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Avoyel Indians

Avoyel Tribe: The name signifies probably “people of the rocks,” referring to flint and very likely applied because they were middlemen in supplying the Gulf coast tribes with flint. Also called: Little Taensa, so-called from their relationship to the Taensa. Tassenocogoula, name in the Mobilian trade language, meaning “flint people.” Avoyel Connections. The testimony of early writers and circumstantial evidence render it almost certain that the Avoyel spoke a dialect of the Natchez group of the Muskhogean linguistic family. Avoyel Location. In the neighborhood of the present Marksville, La. Avoyel History. The Avoyel are mentioned first by Iberville in the account of his first expedition to Louisiana in 1699, where they appear under the Mobilian form of their name, Tassenocogoula. He did not meet any of the people, however, until the year following when he calls them “Little Taensas.” They were encountered by La Harpe in 1714, and Le Page du Pratz (1758) gives a short notice of them from which it appears that they acted as middlemen in disposing to the French of horses and cattle plundered from Spanish settlements. In 1764 they took part in an attack upon a British regiment ascending the Mississippi (see Ofo Indians), and they are mentioned by some later writers, but Sibley (1832) says they were extinct in 1805 except for two or three women “who did live among the French inhabitants of Washita.” In 1930 one of the Tunica Indians still claimed descent from this tribe. Avoyel Population. I have estimated an Avoyel population of about 280 in 1698. Iberville and Bienville state that they had about 40 warriors shortly after...

Avoyel Tribe – Avoyelles Tribe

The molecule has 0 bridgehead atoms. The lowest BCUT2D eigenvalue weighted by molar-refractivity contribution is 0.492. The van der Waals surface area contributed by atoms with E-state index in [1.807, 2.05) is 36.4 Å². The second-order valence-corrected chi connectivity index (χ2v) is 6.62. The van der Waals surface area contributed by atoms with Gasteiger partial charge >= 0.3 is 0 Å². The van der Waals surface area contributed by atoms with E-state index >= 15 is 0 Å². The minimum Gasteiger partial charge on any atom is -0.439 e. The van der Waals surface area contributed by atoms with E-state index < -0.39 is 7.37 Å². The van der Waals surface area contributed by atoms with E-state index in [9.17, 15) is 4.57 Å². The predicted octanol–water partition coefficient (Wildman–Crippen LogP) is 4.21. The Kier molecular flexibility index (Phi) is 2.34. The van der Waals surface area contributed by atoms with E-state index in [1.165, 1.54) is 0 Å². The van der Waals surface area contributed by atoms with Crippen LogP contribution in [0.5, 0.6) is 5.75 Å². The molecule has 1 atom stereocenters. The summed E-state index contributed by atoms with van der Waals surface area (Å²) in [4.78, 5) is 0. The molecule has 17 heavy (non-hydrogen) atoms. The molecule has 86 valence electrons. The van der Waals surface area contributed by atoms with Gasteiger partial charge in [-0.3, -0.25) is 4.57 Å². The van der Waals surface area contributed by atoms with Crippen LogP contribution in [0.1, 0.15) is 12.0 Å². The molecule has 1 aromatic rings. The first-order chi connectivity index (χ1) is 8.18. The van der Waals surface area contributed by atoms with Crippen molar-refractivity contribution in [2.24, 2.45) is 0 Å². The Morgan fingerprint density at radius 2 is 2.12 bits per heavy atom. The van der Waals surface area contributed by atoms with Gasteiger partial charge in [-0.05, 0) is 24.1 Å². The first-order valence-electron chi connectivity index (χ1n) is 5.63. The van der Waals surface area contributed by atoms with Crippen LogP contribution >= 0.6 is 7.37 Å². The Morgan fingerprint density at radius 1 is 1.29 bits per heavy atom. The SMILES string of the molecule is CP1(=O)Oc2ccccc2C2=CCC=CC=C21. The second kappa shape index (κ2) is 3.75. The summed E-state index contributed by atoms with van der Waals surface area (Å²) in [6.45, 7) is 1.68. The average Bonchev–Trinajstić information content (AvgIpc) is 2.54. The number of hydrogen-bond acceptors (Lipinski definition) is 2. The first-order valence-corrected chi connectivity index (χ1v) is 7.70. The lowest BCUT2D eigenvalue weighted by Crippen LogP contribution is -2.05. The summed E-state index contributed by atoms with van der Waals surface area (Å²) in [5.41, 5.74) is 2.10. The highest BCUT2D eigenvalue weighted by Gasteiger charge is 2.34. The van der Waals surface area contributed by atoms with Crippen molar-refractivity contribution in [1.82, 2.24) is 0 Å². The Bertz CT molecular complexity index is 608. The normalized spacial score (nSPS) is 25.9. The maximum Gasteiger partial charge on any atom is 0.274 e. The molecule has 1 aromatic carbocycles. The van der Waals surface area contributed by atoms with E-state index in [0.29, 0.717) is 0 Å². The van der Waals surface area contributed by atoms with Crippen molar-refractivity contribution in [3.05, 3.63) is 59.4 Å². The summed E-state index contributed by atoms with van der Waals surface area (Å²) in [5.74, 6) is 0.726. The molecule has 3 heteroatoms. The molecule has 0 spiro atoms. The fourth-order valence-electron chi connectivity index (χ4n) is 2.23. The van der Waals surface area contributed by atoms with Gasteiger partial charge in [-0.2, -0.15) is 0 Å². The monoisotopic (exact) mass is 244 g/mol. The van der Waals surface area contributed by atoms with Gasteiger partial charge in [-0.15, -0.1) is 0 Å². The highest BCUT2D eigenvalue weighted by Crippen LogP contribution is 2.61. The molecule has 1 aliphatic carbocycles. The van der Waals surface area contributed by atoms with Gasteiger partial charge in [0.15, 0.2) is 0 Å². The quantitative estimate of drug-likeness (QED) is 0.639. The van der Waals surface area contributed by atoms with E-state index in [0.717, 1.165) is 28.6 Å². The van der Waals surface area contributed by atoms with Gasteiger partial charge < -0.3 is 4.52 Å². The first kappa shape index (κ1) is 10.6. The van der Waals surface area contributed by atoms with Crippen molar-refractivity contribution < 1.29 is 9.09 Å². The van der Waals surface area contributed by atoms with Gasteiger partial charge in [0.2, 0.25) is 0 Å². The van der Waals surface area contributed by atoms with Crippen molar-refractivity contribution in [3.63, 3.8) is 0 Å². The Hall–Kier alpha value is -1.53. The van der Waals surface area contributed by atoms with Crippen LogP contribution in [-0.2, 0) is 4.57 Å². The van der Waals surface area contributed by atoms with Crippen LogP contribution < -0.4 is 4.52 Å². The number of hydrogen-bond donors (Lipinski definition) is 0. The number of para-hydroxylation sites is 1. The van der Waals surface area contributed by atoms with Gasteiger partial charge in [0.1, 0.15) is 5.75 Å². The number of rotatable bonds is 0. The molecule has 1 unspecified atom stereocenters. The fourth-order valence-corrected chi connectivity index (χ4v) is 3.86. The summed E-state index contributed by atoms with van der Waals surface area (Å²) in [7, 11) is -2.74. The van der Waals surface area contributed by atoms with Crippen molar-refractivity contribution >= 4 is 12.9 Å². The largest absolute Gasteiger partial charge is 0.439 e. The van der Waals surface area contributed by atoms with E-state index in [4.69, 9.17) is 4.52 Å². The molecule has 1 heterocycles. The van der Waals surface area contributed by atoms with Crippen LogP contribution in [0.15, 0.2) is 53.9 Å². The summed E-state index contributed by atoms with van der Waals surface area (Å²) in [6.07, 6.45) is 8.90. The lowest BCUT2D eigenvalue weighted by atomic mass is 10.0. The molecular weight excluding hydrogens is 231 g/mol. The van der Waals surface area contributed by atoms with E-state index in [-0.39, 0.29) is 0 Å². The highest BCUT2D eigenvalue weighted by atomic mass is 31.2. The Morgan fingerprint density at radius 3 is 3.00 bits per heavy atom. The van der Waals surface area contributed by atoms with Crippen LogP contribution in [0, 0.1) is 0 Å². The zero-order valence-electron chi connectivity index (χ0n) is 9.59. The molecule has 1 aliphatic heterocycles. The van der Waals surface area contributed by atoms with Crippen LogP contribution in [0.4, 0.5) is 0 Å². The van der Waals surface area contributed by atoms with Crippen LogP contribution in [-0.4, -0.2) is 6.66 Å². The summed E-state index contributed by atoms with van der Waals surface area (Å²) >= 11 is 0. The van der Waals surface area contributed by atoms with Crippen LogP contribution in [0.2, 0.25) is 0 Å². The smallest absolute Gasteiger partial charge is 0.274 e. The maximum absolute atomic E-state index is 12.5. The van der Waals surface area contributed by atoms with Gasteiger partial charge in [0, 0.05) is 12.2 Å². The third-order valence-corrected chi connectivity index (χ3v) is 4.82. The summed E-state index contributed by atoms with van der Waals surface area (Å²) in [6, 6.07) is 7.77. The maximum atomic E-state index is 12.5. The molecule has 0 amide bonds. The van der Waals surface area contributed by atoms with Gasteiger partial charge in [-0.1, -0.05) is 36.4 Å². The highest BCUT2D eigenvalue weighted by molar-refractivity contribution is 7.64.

Avoyel Indians, Avoyelles Indians (Fr. dim. of avoie, ‘small vipers’). A tribe spoken of in the 18th century as one of the nations of the Red River, having their villages near the mouth of that stream, within what is now Avoyelles Parish, Louisiana. They probably belonged to the Caddoan family, the tribe representing a group that had remained near the ancient habitat of its kindred. The country occupied by the Avoyelles was fertile and intersected by lakes and bayous, one of the latter being still called by their name. The tribe lived in villages, cultivated maize and vegetables, and practiced the arts common to the tribes of the Gulf region. Nothing definite is known of their beliefs and ceremonies. Like their neighbors, they had come into possession of horses, which they bred, and later they obtained cattle, for Du Pratz mentions that they sold horses, cows, and oxen to the French settlers of Louisiana. During the general displacement of the tribes throughout the Gulf states, which began in the 18th century, the Avoyelles country proved to be attractive. The Biloxi settled there and other tribes entered and took possession. Under the influences incident to the advent of the white race the Avoyelles mingled with the newcomers, but through the ravages of wars and new diseases the tribe was soon reduced in numbers. Before the close of the century their villages and their tribal organization melted away, their language became extinct, and the few survivors were lost in the floating Indian population. In 1805, according to Sibley, the tribe had become reduced to two or three...

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